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CLUBS SHOULD BE CAREFUL NOT TO MISCLASSIFY HEALTH & FITNESS STAFF AS INDEPENDENT CONTRACTORS
CLUBS SHOULD BE CAREFUL NOT TO MISCLASSIFY HEALTH & FITNESS STAFF AS INDEPENDENT CONTRACTORS
By David B. Mulé, Esq.


In this tough economic climate, many clubs are looking for ways to ease the financial burden imposed by expensive employment relationships.  Often the employers turn to the possibility of converting their employees to independent contractors.

Many country clubs and social clubs believe that converting their health and fitness staff into independent contractors is a legal, viable option to employing those individuals.  This belief could be based on a history of industry practice and inspired by the economic advantages presented by not having to pay employment taxes or offer employment benefits to an entire class of workers.

Industry practice and economic savings notwithstanding, this is risky for a number of reasons:

First, industry practice no longer appears to be a factor to consider for state and federal auditors.  Traditionally, the IRS and California regulators have considered industry practice as a factor in determining whether workers are properly classified.  We anticipate that “industry practice” will not be considered as either a determinative or mitigating factor for much longer.

Our recent experiences with EDD auditors demonstrate that the auditors will not likely consider industry practice if the services provided by the workers in question are an “integral part of the employer’s business.”  Thus, if the employer provides health and fitness services to its members, the EDD will likely reach the conclusion that the staff rendering the health and fitness services, such as personal trainers, massage therapists, tennis instructors, yoga instructors, etc. are employees, not independent contractors.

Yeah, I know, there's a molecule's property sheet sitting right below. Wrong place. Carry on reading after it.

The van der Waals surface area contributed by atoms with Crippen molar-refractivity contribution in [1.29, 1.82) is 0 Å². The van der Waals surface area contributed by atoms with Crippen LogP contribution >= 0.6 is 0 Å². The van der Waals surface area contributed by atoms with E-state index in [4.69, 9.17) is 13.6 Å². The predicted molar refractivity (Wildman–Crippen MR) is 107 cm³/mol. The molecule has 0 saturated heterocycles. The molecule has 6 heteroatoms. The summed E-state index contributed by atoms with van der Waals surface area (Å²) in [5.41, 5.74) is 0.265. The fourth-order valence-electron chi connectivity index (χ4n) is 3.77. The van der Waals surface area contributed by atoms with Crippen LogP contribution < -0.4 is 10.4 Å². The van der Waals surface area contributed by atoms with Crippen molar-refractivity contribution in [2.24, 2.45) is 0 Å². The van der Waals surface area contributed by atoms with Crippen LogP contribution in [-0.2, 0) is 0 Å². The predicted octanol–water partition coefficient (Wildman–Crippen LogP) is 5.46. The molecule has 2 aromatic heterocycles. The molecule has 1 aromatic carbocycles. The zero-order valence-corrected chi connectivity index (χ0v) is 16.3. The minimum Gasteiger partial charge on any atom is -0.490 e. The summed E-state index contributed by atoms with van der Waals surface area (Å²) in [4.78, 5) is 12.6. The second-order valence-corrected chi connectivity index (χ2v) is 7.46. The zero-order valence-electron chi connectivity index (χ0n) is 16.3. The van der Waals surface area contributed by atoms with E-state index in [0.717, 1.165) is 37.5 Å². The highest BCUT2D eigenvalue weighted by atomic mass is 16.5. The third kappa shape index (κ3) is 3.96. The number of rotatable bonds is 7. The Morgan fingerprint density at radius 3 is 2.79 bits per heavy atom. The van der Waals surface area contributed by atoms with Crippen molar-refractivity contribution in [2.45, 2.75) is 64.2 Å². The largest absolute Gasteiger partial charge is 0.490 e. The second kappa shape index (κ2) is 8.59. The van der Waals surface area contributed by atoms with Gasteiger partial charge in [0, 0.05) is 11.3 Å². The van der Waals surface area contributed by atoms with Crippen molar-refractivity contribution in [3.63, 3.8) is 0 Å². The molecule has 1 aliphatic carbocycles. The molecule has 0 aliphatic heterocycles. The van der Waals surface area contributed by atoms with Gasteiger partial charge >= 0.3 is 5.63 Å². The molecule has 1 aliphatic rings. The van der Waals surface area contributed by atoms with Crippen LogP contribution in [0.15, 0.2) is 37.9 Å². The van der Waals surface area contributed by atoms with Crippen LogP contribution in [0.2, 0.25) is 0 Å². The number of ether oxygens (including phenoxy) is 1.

The EDD has specifically held that where the individuals are providing services that are integral to the employer’s business, performing services on behalf of the employer for its members, performing services at the employer’s place of business, using tools provided by the employer and being paid by the employer — as opposed to receiving payment directly from customers — the individuals in question are employees, not independent contractors.

Additionally, government auditors tend to be skeptical about the propriety of an independent contractor classification if the workers being deemed independent contractors were previously employees of the same employer.  Unless the workers’ duties have changed significantly, auditors will not uphold an independent contractor classification if they conclude that these individuals are performing the exact services as contractors that they did as employees.

The consequences of improper classification of employees are significant.  Employers are subject to state and federal assessments for back taxes as well as fines and penalties for such things as failure to maintain workers’ compensation insurance and possibly bad faith classification.

This is not to say that certain positions in a country club’s health and fitness operations cannot properly be designated as independent contractor positions.  However, reaching that determination requires a thorough analysis of both the state and federal independent contractor criteria and knowledge of the current analytical positions adopted by governmental regulators.

Employers should seek advice from labor and employment counsel to review their practices and avoid misclassifying their workers.

David B. Mulé is a partner in the law firm of FitzGerald & Mulé LLP, a firm based in Indian Wells, California that practices exclusively in labor and employment law.  Mr. Mulé represents country clubs and business clients in all areas of the field including classification audits.  Mr. Mulé can be reached at (760) 325-5055.  The firm website is www.FitzGeraldMuleLaw.com


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